with Brent D. Griffiths


The central economic fault line dividing the 2020 Democratic presidential field cracked open in the earliest minutes of the fifth debate as Sens. Elizabeth Warren (D-Mass.) and Cory Booker (D-N.J.) squared off over higher taxes on the ultra-rich. 

For the first time, Warren faced a sustained challenge from a rival to what has emerged as a signature plank of her platform — her plan to impose a 2 percent tax on households with more than $50 million, and a 6 percent surtax on net worths above $1 billion, to fund a massive expansion of social welfare programs and debt relief. 

Booker, speaking for his party’s more moderate wing, called Warren’s pitch “cumbersome.” He said the tax has “been tried by other nations. It's hard to evaluate.” Beyond technical quibbles, he framed a larger critique: The party’s nominee, he argued, should focus less on redistribution of wealth than on the creation of more of it. In that sense, the debate — between what could be called Warren's emphasis on fairness and Booker's on opportunity — continued one that emerged in the 2016 Democratic primary.

“We as Democrats have got to start talking not just about how we tax from a stage, but how we grow wealth in this country amongst those disadvantaged communities that are not seeing it,” Booker said. “Look at VC dollars in this country. Seventy-five percent of them go to three metropolitan areas. There is worth in the inner city. There is value in our rural areas.” If elected, he said, “we're going to have pathways to prosperity for more Americans. We're going to see a change in what we see right now.  Small businesses, new startups are going down in this country… We need to give more new entrepreneurs access to wealth.”

Washington Post reporters talk with Sen. Cory Booker (D-N.J.) following the MSNBC/ Washington Post debate on Nov. 20. (The Washington Post)

Before Booker even voiced his criticism, Warren borrowed from her stump speech to emphasize her plan isn’t meant to be punitive. “It's about saying, you built something great in this country? Good for you. But you did it using workers all of us helped pay to educate. You did it using -- you're getting your goods on roads and bridges all of us helped pay for… So when you make it big, when you make it really big, when you make it top one tenth of one percent big, pitch in two cents so everybody else gets a chance to make it.”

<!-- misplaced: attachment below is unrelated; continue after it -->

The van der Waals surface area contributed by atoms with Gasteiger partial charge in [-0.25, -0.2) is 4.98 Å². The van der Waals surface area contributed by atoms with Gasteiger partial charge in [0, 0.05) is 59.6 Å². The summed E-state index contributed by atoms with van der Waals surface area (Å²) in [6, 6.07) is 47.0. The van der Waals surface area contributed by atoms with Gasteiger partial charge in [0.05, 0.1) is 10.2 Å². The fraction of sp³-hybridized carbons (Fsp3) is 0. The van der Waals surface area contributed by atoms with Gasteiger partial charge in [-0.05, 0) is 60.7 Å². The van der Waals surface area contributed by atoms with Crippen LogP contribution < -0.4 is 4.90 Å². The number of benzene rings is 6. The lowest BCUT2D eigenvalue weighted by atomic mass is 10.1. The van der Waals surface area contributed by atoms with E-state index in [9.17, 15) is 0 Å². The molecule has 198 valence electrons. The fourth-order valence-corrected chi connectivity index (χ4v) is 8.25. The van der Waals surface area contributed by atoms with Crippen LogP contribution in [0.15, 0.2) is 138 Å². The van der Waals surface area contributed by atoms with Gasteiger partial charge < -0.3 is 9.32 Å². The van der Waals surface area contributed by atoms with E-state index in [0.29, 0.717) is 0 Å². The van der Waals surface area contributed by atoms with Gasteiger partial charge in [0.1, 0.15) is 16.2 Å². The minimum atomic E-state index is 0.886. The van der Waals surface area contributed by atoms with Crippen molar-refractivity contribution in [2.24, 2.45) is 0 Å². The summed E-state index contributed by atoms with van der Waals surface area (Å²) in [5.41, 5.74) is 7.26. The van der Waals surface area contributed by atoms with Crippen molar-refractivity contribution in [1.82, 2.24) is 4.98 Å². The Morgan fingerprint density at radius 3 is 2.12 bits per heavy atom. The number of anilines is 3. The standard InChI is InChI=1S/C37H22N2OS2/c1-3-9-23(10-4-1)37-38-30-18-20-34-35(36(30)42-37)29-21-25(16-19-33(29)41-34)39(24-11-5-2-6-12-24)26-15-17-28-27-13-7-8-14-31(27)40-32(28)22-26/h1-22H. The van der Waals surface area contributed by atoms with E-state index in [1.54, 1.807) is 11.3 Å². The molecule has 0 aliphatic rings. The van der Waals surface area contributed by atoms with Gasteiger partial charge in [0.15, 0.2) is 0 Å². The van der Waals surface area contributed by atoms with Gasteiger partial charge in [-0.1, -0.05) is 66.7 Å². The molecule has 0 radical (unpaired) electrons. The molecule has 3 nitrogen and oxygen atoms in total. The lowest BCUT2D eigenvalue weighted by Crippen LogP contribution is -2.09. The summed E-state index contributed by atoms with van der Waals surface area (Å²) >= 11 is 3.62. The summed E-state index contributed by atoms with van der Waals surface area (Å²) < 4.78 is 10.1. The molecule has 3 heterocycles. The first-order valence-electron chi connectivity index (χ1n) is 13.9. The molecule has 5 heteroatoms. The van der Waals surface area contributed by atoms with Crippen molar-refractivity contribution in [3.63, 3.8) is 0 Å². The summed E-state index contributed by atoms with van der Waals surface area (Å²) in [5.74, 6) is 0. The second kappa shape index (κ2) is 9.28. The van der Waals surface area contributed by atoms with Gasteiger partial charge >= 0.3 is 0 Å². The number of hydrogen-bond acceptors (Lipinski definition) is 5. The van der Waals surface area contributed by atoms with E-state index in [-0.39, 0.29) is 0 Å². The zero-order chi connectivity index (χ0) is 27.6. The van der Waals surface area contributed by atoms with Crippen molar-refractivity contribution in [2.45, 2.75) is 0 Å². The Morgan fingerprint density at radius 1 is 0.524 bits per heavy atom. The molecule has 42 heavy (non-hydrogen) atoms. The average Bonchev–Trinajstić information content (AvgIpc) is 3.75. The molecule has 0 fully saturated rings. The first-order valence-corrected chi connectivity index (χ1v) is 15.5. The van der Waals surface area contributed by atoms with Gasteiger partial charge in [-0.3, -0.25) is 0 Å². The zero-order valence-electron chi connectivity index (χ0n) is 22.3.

Booker responded that Democrats need to talk not only about “just taxation” but “how to grow wealth, as well.”

“Yeah, we need to raise the minimum wage to a living wage, $15 an hour,” Booker said. “But the people in communities I frequent, they're aspiration for their lives is not just to have those fair wages.”

For some, the answer recalled Booker’s objection in 2012 to the Obama reelection campaign’s attacks on then-GOP nominee Mitt Romney’s work for Bain Capital. “It’s nauseating to the American public,” Booker said at the time." “Enough is enough. Stop attacking private equity.” 

Warren, meanwhile, has made her critique of private equity a focus of her campaign’s assault on the financial services industry. 

Booker has collected more than $2.2 million in contributions for his presidential campaign from financial services interests this year, making him a top beneficiary of the industry’s largesse, according to figures from the Central for Responsive Politics. His bid has yet to gain traction with voters, however, and he so far hasn’t qualified for the next Democratic debate. 

But the competition in the field’s moderate lane has only gotten more crowded, with two Wall Street-friendly candidates entering the fray: former New York City Mayor Michael Bloomberg is moving closer to an official bid, and former Massachusetts Gov. Deval Patrick has leapt into the race, too. To do so, he left behind a gig at Bain, where he focused on “social impact investing.”